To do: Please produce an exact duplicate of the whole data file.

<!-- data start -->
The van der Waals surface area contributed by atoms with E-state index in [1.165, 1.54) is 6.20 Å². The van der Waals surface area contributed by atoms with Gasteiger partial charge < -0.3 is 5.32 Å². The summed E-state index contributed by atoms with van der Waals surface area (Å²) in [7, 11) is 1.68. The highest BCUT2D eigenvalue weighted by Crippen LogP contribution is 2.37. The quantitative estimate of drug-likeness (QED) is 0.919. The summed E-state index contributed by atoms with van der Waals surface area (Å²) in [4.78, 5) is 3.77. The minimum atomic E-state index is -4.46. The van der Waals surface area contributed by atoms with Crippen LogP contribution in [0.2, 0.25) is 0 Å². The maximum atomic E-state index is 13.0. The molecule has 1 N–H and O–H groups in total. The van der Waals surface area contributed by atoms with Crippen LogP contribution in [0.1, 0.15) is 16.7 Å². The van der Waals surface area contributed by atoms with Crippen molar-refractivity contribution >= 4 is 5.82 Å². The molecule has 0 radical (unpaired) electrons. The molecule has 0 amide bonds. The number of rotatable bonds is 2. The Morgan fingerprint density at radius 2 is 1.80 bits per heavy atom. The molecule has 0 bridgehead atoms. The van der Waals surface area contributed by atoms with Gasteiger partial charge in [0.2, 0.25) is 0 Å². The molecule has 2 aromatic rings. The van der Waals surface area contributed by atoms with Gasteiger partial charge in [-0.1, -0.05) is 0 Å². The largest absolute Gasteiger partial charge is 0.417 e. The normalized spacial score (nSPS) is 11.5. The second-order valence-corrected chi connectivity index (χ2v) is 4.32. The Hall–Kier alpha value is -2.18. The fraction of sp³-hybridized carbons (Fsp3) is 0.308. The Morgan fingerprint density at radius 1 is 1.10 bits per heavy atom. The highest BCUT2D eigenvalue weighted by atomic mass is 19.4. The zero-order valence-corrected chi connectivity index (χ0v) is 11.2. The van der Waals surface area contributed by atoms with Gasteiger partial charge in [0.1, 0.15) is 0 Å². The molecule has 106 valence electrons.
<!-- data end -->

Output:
The van der Waals surface area contributed by atoms with E-state index in [1.165, 1.54) is 6.20 Å². The van der Waals surface area contributed by atoms with Gasteiger partial charge < -0.3 is 5.32 Å². The summed E-state index contributed by atoms with van der Waals surface area (Å²) in [7, 11) is 1.68. The highest BCUT2D eigenvalue weighted by Crippen LogP contribution is 2.37. The quantitative estimate of drug-likeness (QED) is 0.919. The summed E-state index contributed by atoms with van der Waals surface area (Å²) in [4.78, 5) is 3.77. The minimum atomic E-state index is -4.46. The van der Waals surface area contributed by atoms with Crippen LogP contribution in [0.2, 0.25) is 0 Å². The maximum atomic E-state index is 13.0. The molecule has 1 N–H and O–H groups in total. The van der Waals surface area contributed by atoms with Crippen LogP contribution in [0.1, 0.15) is 16.7 Å². The van der Waals surface area contributed by atoms with Crippen molar-refractivity contribution >= 4 is 5.82 Å². The molecule has 0 radical (unpaired) electrons. The molecule has 0 amide bonds. The number of rotatable bonds is 2. The Morgan fingerprint density at radius 2 is 1.80 bits per heavy atom. The molecule has 0 bridgehead atoms. The van der Waals surface area contributed by atoms with Gasteiger partial charge in [0.2, 0.25) is 0 Å². The molecule has 2 aromatic rings. The van der Waals surface area contributed by atoms with Gasteiger partial charge in [-0.1, -0.05) is 0 Å². The largest absolute Gasteiger partial charge is 0.417 e. The normalized spacial score (nSPS) is 11.5. The second-order valence-corrected chi connectivity index (χ2v) is 4.32. The Hall–Kier alpha value is -2.18. The fraction of sp³-hybridized carbons (Fsp3) is 0.308. The Morgan fingerprint density at radius 1 is 1.10 bits per heavy atom. The highest BCUT2D eigenvalue weighted by atomic mass is 19.4. The zero-order valence-corrected chi connectivity index (χ0v) is 11.2. The van der Waals surface area contributed by atoms with Gasteiger partial charge in [0.1, 0.15) is 0 Å². The molecule has 106 valence electrons.